7 reasons why ESG investing is here to stay (regardless of politics)
In this note, Shiva Rajgopal writes how investors want ESG to be a factor in their decisionmaking regardless of what politicians say:
I am on two panels this week and next discussing the topic of ESG backlash from the red states in the US. In my latest in Forbes, I summarize my views on the backlash. I argue that regardless of your political orientation, the capital market, the product market, and the labor market have perhaps already decided that ESG investing is here to stay in the long run. Why? I posit seven reasons:
1. The majority of public opinion in the US across many surveys is concerned that the government is not doing much about climate change. Younger Republicans outnumber older Republicans by two to one in expressing such concern.
2. Vast inter generational wealth transfers are set to occur over the next 20 years and if our students are any indication, the new investor cares about investing in funds that reflects their values as long as these funds seem authentic and rigorous in applying said values even if that comes at the cost of a few bps in returns.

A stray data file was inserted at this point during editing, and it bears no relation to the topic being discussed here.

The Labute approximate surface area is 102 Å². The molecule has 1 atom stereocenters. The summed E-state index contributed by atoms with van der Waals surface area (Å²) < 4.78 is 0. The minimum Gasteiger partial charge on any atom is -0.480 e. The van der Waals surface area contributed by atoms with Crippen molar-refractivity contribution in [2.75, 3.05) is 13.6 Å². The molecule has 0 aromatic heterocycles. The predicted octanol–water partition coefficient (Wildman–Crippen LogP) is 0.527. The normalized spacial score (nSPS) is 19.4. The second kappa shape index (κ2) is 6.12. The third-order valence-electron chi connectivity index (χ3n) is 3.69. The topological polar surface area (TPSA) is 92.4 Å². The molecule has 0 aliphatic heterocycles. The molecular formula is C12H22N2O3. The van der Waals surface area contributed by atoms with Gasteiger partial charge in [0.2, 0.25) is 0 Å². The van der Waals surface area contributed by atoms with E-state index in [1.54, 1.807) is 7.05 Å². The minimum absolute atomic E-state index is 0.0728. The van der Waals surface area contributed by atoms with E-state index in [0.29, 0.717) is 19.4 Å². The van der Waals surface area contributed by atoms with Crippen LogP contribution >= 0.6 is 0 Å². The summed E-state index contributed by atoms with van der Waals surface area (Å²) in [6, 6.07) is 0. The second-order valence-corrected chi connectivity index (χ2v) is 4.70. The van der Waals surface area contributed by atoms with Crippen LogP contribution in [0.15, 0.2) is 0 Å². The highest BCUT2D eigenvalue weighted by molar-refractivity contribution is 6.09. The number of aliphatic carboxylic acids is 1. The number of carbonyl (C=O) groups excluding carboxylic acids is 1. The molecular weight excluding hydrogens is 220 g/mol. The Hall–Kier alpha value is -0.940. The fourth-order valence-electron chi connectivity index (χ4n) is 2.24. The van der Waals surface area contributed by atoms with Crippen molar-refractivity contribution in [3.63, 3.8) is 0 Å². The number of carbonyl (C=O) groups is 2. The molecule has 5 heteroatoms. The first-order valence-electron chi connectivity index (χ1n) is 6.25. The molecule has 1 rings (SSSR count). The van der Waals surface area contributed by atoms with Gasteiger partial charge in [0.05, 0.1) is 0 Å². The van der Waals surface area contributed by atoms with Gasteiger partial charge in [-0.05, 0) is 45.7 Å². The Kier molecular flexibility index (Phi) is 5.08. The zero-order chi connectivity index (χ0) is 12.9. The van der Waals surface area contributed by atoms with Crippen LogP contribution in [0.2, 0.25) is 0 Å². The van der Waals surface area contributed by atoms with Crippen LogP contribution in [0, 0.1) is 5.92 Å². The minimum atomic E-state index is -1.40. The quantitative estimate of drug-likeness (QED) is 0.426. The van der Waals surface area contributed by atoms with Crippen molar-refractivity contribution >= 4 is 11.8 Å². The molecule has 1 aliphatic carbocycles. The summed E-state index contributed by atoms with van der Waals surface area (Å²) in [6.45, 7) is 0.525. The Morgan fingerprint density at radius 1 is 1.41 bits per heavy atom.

3. A lot of new venture money is chasing climate related startups.
4. The Inflation Reduction Act, perhaps inappropriately named, is the biggest climate stimulus enacted in the US. Ironically the red states have benefited most from the IRA although their politicians voted en masse against the bill.
5. Concrete new frameworks on how to pick stocks that do well (in a cash flow sense) and do good are emerging. These frameworks go far beyond ESG ratings and negative industry screening. The word on the street is that these two individuals and one fund are the ones to watch for leadership in coming up with such frameworks: Thomas Kamei, Katherine Collins and Generation Investment Management
6. Human capital in America increasingly pushes CEOs to talk about values
7. Anti woke funds are going nowhere in terms of assets under management (AUM) and expense ratios.